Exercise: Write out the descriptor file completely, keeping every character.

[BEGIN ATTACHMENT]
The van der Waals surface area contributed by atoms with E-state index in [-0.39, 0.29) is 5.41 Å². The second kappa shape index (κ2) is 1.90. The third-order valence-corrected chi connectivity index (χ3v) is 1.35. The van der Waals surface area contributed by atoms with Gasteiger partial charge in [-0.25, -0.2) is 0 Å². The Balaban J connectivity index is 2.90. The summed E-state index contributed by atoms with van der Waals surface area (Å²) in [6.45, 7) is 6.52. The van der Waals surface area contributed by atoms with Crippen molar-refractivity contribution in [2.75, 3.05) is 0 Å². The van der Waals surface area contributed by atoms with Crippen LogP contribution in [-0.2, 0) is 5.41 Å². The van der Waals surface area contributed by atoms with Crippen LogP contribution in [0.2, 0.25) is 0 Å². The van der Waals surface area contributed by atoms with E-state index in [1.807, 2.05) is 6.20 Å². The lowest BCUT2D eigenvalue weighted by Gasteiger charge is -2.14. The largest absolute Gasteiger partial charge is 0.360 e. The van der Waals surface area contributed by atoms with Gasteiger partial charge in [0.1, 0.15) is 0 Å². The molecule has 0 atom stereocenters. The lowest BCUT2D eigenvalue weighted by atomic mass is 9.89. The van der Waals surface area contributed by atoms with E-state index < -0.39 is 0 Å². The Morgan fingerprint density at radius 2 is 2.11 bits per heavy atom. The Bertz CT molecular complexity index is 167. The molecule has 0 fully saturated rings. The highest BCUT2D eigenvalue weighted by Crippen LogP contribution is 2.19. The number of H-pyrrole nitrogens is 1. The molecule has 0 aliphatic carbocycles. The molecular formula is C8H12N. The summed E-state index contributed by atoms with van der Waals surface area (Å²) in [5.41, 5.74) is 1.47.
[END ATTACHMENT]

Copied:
The van der Waals surface area contributed by atoms with E-state index in [-0.39, 0.29) is 5.41 Å². The second kappa shape index (κ2) is 1.90. The third-order valence-corrected chi connectivity index (χ3v) is 1.35. The van der Waals surface area contributed by atoms with Gasteiger partial charge in [-0.25, -0.2) is 0 Å². The Balaban J connectivity index is 2.90. The summed E-state index contributed by atoms with van der Waals surface area (Å²) in [6.45, 7) is 6.52. The van der Waals surface area contributed by atoms with Crippen molar-refractivity contribution in [2.75, 3.05) is 0 Å². The van der Waals surface area contributed by atoms with Crippen LogP contribution in [-0.2, 0) is 5.41 Å². The van der Waals surface area contributed by atoms with Crippen LogP contribution in [0.2, 0.25) is 0 Å². The van der Waals surface area contributed by atoms with E-state index in [1.807, 2.05) is 6.20 Å². The lowest BCUT2D eigenvalue weighted by Gasteiger charge is -2.14. The largest absolute Gasteiger partial charge is 0.360 e. The van der Waals surface area contributed by atoms with Gasteiger partial charge in [0.1, 0.15) is 0 Å². The molecule has 0 atom stereocenters. The lowest BCUT2D eigenvalue weighted by atomic mass is 9.89. The van der Waals surface area contributed by atoms with E-state index < -0.39 is 0 Å². The Morgan fingerprint density at radius 2 is 2.11 bits per heavy atom. The Bertz CT molecular complexity index is 167. The molecule has 0 fully saturated rings. The highest BCUT2D eigenvalue weighted by Crippen LogP contribution is 2.19. The number of H-pyrrole nitrogens is 1. The molecule has 0 aliphatic carbocycles. The molecular formula is C8H12N. The summed E-state index contributed by atoms with van der Waals surface area (Å²) in [5.41, 5.74) is 1.47.